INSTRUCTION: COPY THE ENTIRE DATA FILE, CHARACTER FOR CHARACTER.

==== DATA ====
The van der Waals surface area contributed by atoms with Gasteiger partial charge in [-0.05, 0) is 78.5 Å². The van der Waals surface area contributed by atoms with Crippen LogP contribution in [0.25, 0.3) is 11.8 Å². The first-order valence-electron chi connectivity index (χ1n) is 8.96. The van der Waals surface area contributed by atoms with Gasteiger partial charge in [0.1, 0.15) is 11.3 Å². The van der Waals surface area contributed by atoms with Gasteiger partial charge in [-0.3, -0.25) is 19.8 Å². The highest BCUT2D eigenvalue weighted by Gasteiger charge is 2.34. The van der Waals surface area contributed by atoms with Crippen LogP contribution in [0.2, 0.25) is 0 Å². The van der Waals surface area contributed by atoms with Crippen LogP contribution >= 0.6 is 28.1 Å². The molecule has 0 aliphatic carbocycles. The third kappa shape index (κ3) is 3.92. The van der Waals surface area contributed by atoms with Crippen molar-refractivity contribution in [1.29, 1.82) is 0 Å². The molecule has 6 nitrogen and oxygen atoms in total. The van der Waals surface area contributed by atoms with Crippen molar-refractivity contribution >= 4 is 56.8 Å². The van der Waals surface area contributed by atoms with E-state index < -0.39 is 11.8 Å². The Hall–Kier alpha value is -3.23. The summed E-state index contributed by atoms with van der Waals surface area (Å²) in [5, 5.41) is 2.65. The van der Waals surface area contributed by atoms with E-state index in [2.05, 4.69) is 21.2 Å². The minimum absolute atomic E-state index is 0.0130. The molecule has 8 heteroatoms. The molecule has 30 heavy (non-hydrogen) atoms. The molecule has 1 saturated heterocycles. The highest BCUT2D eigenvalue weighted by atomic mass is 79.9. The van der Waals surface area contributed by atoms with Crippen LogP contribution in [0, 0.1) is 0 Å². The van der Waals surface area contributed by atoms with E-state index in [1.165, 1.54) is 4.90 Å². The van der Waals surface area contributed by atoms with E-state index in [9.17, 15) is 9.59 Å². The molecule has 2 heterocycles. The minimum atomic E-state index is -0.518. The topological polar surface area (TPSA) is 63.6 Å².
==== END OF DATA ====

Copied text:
The van der Waals surface area contributed by atoms with Gasteiger partial charge in [-0.05, 0) is 78.5 Å². The van der Waals surface area contributed by atoms with Crippen LogP contribution in [0.25, 0.3) is 11.8 Å². The first-order valence-electron chi connectivity index (χ1n) is 8.96. The van der Waals surface area contributed by atoms with Gasteiger partial charge in [0.1, 0.15) is 11.3 Å². The van der Waals surface area contributed by atoms with Gasteiger partial charge in [-0.3, -0.25) is 19.8 Å². The highest BCUT2D eigenvalue weighted by Gasteiger charge is 2.34. The van der Waals surface area contributed by atoms with Crippen LogP contribution in [0.2, 0.25) is 0 Å². The van der Waals surface area contributed by atoms with Crippen LogP contribution >= 0.6 is 28.1 Å². The molecule has 0 aliphatic carbocycles. The third kappa shape index (κ3) is 3.92. The van der Waals surface area contributed by atoms with Crippen molar-refractivity contribution in [1.29, 1.82) is 0 Å². The molecule has 6 nitrogen and oxygen atoms in total. The van der Waals surface area contributed by atoms with Crippen molar-refractivity contribution >= 4 is 56.8 Å². The van der Waals surface area contributed by atoms with E-state index < -0.39 is 11.8 Å². The Hall–Kier alpha value is -3.23. The summed E-state index contributed by atoms with van der Waals surface area (Å²) in [5, 5.41) is 2.65. The van der Waals surface area contributed by atoms with E-state index in [2.05, 4.69) is 21.2 Å². The minimum absolute atomic E-state index is 0.0130. The molecule has 8 heteroatoms. The molecule has 30 heavy (non-hydrogen) atoms. The molecule has 1 saturated heterocycles. The highest BCUT2D eigenvalue weighted by atomic mass is 79.9. The van der Waals surface area contributed by atoms with Crippen LogP contribution in [0, 0.1) is 0 Å². The van der Waals surface area contributed by atoms with E-state index in [1.165, 1.54) is 4.90 Å². The van der Waals surface area contributed by atoms with E-state index in [9.17, 15) is 9.59 Å². The molecule has 2 heterocycles. The minimum atomic E-state index is -0.518. The topological polar surface area (TPSA) is 63.6 Å².